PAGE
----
Ethanolic and hot water extracts from 4 different plant species used in Palestine in popular medicine for the treatment of several ailments of microbial and non-microbial origin were evaluated for potential antimicrobial activity against methicillin-resistant Staphylococcus aureus (MRSA). Both water and ethanol extracts of Mentha longifolia, Melissa officinalis and Rosa damascena were effective on MRSA. The minimum inhibitory concentration (MIC) and minimum bactericidal concentration (MBC) values of the ethanolic extract of M. longifolia and M. officinalis were in the range of 3.125 to 12.50 mg/ml and 12.50 to 25.00 mg/ml, respectively. The ethanolic extract with the greatest antimicrobial activity was that of R. damascena (MIC 0.395 to 0.780 mg/ml and MBC 1.563 to 3.125 mg/ml). The combination of ethanolic extracts of the plants studied showed synergistic antibacterial activity against MRSA strains.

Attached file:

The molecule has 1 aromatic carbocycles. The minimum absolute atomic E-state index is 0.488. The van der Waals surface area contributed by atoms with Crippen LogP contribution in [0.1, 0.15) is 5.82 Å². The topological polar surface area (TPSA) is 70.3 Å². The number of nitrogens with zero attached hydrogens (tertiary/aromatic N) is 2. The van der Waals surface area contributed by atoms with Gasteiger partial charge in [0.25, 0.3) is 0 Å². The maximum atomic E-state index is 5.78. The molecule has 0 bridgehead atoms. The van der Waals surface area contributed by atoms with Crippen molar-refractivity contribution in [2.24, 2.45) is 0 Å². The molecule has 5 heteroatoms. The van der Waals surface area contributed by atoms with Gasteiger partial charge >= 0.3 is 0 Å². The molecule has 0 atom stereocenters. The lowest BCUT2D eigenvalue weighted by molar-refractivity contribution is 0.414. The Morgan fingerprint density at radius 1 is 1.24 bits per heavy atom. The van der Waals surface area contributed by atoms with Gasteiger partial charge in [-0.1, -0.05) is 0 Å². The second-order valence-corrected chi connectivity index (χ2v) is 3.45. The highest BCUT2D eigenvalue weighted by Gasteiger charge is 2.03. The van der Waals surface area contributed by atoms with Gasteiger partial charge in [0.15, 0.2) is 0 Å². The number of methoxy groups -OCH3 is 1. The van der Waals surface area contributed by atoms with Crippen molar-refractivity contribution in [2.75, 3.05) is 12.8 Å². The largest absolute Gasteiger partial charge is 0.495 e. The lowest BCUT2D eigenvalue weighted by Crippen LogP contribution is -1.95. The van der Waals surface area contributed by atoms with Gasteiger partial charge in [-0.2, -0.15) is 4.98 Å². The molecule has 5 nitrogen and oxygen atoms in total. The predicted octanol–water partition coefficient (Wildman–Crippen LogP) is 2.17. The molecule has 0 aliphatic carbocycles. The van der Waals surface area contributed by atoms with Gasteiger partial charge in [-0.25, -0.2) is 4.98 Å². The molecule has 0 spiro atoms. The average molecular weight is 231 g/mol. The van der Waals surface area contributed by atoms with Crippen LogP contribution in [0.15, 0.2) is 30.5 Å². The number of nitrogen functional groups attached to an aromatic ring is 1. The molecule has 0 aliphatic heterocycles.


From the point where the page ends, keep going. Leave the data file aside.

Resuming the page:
ABU-SHANAB, BASSAM; ADWAN, GHALEB MOHAMMAD; JARRAR, NASER; ABU-HIJLEH, AWNI; and ADWAN, KAMEL (2006) "Antibacterial Activity of Four Plant Extracts Used in Palestine in Folkloric Medicine against Methicillin-Resistant Staphylococcus aureus," Turkish Journal of Biology: Vol. 30: No. 4, Article 2. Available at: https://journals.tubitak.gov.tr/biology/vol30/iss4/2